Europe approves the first anti PD-1/L1 therapy for patients with MSI-H/dMMR colorectal cancer

Europe approves the first anti PD-1/L1 therapy for patients with MSI-H/dMMR colorectal cancer

On January 26, 2021, the European Medicines Agency approved pembrolizumab as first-line treatment in adult patients with metastatic microsatellite instability-high (MSI-H) or mismatch repair deficient (dMMR) colorectal cancer.

Microsatellites, also called Short Tandem Repeats (STRs), are short tandem repeat sequences of 1-6 nucleotides, distributed throughout the genome. Due to their repeated structure, microsatellites are particularly prone to replication errors that are normally repaired by the MisMatch Repair (MMR) system. Microsatellite instability (MSI) consists of length variation of microsatellites sequences that occurs in some cells, like the tumour ones, through the loss or the insertion of one or more repeating units.
The cause of microsatellite instability was determined to be a defect in the ability to correct errors made during the process of DNA replication, referred as mismatch repair deficient (dMMR).

MSI is recognised as one of the major carcinogenetic pathways of colorectal cancer, where it is found in about 15% of patients: 12% sporadic cases and 3% hereditary cases. It represents a molecular hallmark of hereditary nonpolyposis colorectal cancer (HNPCC), also known as Lynch syndrome (LS), usually linked to germ-line mutations in one of MMR genes; moreover, it is detected in sporadic colorectal cancers, more often due to an epigenetic inactivation of MLH1.
Due to the accumulation of mutations that are not repaired by a defective MMR, colorectal tumours with instable microsatellites are highly immunogenic, because they can produce heterologous antigens that are easily recognised by T cells. For this reason, some studies have shown the effectiveness of immunotherapy with anti-PD-1 inhibitors on MSI-H solid tumours to be higher than solid tumours with stable microsatellites (MSS) or low instable microsatellites (MSI-L).

Two months ago, the European Commission approved the anti-PD-1 immunotherapy pembrolizumab as first-line treatment of adult patients with metastatic colorectal cancer who have tumours that are MSI-H/dMMR.
This approval marks the first gastrointestinal indication for pembrolizumab in Europe, thus becoming the first anti-PD-1/L1 therapy approved in Europe for these patients.

The EC approval is based on results from the Phase III KEYNOTE-177 trial.
In this study, pembrolizumab monotherapy significantly reduced the risk of disease progression or death by 40% (HR 0.60) compared to chemotherapy.
Treatment with pembrolizumab also more than doubled median progression-free survival (PFS) compared to chemotherapy: 16.5 months versus 8.2 months.
For patients treated with pembrolizumab, the overall response rate (ORR) was 44% with a complete response rate of 11% and a partial response rate of 33%. Meanwhile, in the chemotherapy arm, patients demonstrated an ORR of 33%, a complete response rate of 4% and a partial response rate of 29%.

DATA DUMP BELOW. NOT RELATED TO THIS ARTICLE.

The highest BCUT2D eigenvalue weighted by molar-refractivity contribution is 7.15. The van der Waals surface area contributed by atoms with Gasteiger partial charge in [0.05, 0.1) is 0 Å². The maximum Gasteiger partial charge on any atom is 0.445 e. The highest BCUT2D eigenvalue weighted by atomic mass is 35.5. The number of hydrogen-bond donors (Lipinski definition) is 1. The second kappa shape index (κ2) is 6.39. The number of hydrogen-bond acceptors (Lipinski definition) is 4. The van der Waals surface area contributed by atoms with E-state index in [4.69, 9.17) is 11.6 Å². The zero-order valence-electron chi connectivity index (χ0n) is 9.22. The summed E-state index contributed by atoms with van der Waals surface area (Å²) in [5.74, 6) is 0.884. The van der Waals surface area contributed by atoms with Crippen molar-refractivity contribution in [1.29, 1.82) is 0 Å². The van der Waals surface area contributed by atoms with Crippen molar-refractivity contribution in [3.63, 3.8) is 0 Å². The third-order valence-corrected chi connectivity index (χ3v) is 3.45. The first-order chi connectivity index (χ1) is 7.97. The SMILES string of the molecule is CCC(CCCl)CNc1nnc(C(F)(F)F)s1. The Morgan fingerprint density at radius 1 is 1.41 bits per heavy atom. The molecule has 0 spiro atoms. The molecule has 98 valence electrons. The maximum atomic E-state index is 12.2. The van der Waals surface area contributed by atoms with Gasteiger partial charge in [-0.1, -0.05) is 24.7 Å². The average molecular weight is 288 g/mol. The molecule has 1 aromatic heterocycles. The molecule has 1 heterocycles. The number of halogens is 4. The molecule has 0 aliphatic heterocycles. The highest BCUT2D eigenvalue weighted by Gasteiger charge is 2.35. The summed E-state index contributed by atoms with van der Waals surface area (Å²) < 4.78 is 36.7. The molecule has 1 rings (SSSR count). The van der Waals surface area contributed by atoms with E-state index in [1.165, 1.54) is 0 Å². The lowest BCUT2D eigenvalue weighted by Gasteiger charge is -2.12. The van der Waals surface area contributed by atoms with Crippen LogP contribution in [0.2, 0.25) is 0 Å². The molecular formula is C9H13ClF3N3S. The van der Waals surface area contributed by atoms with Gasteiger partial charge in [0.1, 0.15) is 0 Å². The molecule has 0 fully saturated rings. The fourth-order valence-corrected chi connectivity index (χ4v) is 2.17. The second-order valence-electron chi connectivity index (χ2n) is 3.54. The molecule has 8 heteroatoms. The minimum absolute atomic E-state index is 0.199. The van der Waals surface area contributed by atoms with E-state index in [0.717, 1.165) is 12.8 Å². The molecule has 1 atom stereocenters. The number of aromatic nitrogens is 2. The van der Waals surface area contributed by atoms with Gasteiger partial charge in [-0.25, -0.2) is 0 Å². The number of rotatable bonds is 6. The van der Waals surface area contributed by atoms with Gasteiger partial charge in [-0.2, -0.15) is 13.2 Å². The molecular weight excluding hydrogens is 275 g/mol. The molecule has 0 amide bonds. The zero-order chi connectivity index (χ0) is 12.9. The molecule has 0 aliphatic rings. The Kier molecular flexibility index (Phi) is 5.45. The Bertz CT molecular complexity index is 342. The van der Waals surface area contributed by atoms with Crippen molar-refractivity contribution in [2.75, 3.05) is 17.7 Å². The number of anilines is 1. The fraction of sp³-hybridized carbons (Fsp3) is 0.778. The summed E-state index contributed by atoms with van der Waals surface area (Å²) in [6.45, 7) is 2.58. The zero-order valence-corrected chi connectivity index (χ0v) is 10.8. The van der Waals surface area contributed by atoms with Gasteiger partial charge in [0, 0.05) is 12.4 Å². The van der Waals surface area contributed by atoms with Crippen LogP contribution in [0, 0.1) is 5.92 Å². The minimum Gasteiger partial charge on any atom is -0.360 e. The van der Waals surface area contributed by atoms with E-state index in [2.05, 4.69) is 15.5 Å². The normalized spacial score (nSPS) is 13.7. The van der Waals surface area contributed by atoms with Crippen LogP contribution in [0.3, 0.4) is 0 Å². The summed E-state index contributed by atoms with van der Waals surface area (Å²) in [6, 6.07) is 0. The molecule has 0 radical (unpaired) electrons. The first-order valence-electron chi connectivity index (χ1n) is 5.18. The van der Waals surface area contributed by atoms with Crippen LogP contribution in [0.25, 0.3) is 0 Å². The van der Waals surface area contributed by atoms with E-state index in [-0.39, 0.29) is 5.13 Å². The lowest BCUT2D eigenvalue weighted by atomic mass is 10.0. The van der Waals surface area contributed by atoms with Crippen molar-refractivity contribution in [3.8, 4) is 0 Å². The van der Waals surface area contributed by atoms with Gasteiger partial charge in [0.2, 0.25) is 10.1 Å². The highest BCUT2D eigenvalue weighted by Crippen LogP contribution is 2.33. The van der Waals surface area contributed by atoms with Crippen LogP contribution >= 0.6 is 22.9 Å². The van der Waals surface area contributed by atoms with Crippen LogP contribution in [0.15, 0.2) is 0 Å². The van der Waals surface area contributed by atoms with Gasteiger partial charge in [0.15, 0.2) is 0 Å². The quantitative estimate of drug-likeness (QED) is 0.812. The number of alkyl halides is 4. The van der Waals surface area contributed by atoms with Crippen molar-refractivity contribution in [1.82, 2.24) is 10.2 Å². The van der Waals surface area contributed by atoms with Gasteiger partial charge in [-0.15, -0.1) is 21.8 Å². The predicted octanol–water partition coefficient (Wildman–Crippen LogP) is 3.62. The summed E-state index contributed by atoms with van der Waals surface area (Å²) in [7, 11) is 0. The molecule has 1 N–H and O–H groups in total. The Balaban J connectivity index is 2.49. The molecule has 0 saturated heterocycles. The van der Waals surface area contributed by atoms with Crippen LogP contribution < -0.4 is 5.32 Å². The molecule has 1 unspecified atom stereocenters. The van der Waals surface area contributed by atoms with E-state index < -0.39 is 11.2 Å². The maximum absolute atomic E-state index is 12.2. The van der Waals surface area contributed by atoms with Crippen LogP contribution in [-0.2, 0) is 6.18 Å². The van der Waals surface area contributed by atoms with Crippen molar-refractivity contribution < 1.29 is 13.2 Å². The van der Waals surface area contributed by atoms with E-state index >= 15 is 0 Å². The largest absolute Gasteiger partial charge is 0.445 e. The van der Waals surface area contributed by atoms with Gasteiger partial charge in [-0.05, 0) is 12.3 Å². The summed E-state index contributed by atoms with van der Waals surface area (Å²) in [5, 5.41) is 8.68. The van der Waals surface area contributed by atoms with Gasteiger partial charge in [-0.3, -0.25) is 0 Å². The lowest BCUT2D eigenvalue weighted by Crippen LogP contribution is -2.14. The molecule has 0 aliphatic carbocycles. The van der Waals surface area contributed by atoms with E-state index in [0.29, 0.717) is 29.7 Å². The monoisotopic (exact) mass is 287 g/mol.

Lastly, a lower incidence of treatment-related adverse events of grade >3 has been reported with pembrolizumab compared to chemotherapy (22% versus 66%) and no new toxicities have been observed with the anti-PD-1 inhibitor.

In general, the microsatellite instability is detected indirectly by analysis of MMR proteins expression by immunohistochemistry (IHC), or directly by amplification of specific microsatellite repeats and subsequent fragment length analysis by capillary electrophoresis. The two methods show high concordance. However, molecular test, unlike the IHC, is not compromised by pre-analytic artifacts and can detect MSI also in case of mutated MMR proteins with impaired function but unaltered expression.
Recently, alternative methodologies have been successfully implemented: Next Generation Sequencing (NGS) and Real Time PCR. The last one is the technology underlying the innovative solution offered by Diatech Pharmacogenetics for the analysis of microsatellite instability.

More information at www.diatechpharmacogenetics.com

 

References

  1. Li K, Luo H, Huang L, Luo H, Zhu X. Microsatellite instability: a review of what the oncologist should know. Cancer Cell Int. 2020 Jan 13;20:16. doi: 10.1186/s12935-019-1091-8. PMID: 31956294; PMCID: PMC6958913.
  2. De’ Angelis GL, Bottarelli L, Azzoni C, De’ Angelis N, Leandro G, Di Mario F, Gaiani F, Negri F. Microsatellite instability in colorectal cancer. Acta Biomed. 2018 Dec 17;89(9-S):97-101. doi: 10.23750/abm.v89i9-S.7960. PMID: 30561401; PMCID: PMC6502181.
  3. André T, Shiu KK, Kim TW, Jensen BV, Jensen LH, Punt C, Smith D, Garcia-Carbonero R, Benavides M, Gibbs P, de la Fouchardiere C, Rivera F, Elez E, Bendell J, Le DT, Yoshino T, Van Cutsem E, Yang P, Farooqui MZH, Marinello P, Diaz LA Jr; KEYNOTE-177 Investigators. Pembrolizumab in Microsatellite-Instability-High Advanced Colorectal Cancer. N Engl J Med. 2020 Dec 3;383(23):2207-2218. doi: 10.1056/NEJMoa2017699. PMID: 33264544.
  4. Press Release January 26, 2021. European Commission Approves KEYTRUDA® (pembrolizumab) as First-Line Treatment in Adult Patients With Metastatic Microsatellite Instability-High (MSI-H) or Mismatch Repair Deficient (dMMR) Colorectal Cancer.

 

2021-04-07T10:40:40+00:00